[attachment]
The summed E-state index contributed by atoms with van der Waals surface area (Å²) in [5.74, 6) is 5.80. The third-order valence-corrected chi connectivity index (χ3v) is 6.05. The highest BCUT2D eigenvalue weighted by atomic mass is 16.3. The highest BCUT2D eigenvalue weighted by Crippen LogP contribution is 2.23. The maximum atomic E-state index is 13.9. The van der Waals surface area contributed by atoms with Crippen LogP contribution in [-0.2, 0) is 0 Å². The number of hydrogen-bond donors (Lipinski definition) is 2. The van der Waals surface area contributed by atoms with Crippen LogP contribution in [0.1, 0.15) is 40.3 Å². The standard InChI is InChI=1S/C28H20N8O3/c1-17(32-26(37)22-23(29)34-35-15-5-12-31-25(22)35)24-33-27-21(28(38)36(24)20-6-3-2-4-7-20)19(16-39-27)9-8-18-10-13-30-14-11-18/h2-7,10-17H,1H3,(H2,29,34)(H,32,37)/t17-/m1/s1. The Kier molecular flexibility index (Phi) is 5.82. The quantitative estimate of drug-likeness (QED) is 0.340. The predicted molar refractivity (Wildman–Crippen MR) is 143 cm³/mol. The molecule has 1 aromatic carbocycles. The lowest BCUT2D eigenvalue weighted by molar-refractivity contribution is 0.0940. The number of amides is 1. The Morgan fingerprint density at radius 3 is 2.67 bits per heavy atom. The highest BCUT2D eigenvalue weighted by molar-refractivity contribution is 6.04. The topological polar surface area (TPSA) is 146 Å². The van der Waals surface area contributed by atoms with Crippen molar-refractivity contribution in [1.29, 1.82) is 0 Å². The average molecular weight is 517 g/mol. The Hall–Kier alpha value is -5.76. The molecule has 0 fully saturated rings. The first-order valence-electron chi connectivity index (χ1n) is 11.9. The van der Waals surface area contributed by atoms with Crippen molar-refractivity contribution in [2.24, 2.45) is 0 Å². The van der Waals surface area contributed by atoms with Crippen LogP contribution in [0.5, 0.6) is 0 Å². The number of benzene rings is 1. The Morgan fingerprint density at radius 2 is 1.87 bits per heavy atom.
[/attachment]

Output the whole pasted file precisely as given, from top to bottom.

The summed E-state index contributed by atoms with van der Waals surface area (Å²) in [5.74, 6) is 5.80. The third-order valence-corrected chi connectivity index (χ3v) is 6.05. The highest BCUT2D eigenvalue weighted by atomic mass is 16.3. The highest BCUT2D eigenvalue weighted by Crippen LogP contribution is 2.23. The maximum atomic E-state index is 13.9. The van der Waals surface area contributed by atoms with Crippen LogP contribution in [-0.2, 0) is 0 Å². The number of hydrogen-bond donors (Lipinski definition) is 2. The van der Waals surface area contributed by atoms with Crippen LogP contribution in [0.1, 0.15) is 40.3 Å². The standard InChI is InChI=1S/C28H20N8O3/c1-17(32-26(37)22-23(29)34-35-15-5-12-31-25(22)35)24-33-27-21(28(38)36(24)20-6-3-2-4-7-20)19(16-39-27)9-8-18-10-13-30-14-11-18/h2-7,10-17H,1H3,(H2,29,34)(H,32,37)/t17-/m1/s1. The Kier molecular flexibility index (Phi) is 5.82. The quantitative estimate of drug-likeness (QED) is 0.340. The predicted molar refractivity (Wildman–Crippen MR) is 143 cm³/mol. The molecule has 1 aromatic carbocycles. The lowest BCUT2D eigenvalue weighted by molar-refractivity contribution is 0.0940. The number of amides is 1. The Morgan fingerprint density at radius 3 is 2.67 bits per heavy atom. The highest BCUT2D eigenvalue weighted by molar-refractivity contribution is 6.04. The topological polar surface area (TPSA) is 146 Å². The van der Waals surface area contributed by atoms with Crippen molar-refractivity contribution in [1.29, 1.82) is 0 Å². The average molecular weight is 517 g/mol. The Hall–Kier alpha value is -5.76. The molecule has 0 fully saturated rings. The first-order valence-electron chi connectivity index (χ1n) is 11.9. The van der Waals surface area contributed by atoms with Crippen molar-refractivity contribution in [2.24, 2.45) is 0 Å². The van der Waals surface area contributed by atoms with Crippen LogP contribution in [0.5, 0.6) is 0 Å². The number of benzene rings is 1. The Morgan fingerprint density at radius 2 is 1.87 bits per heavy atom.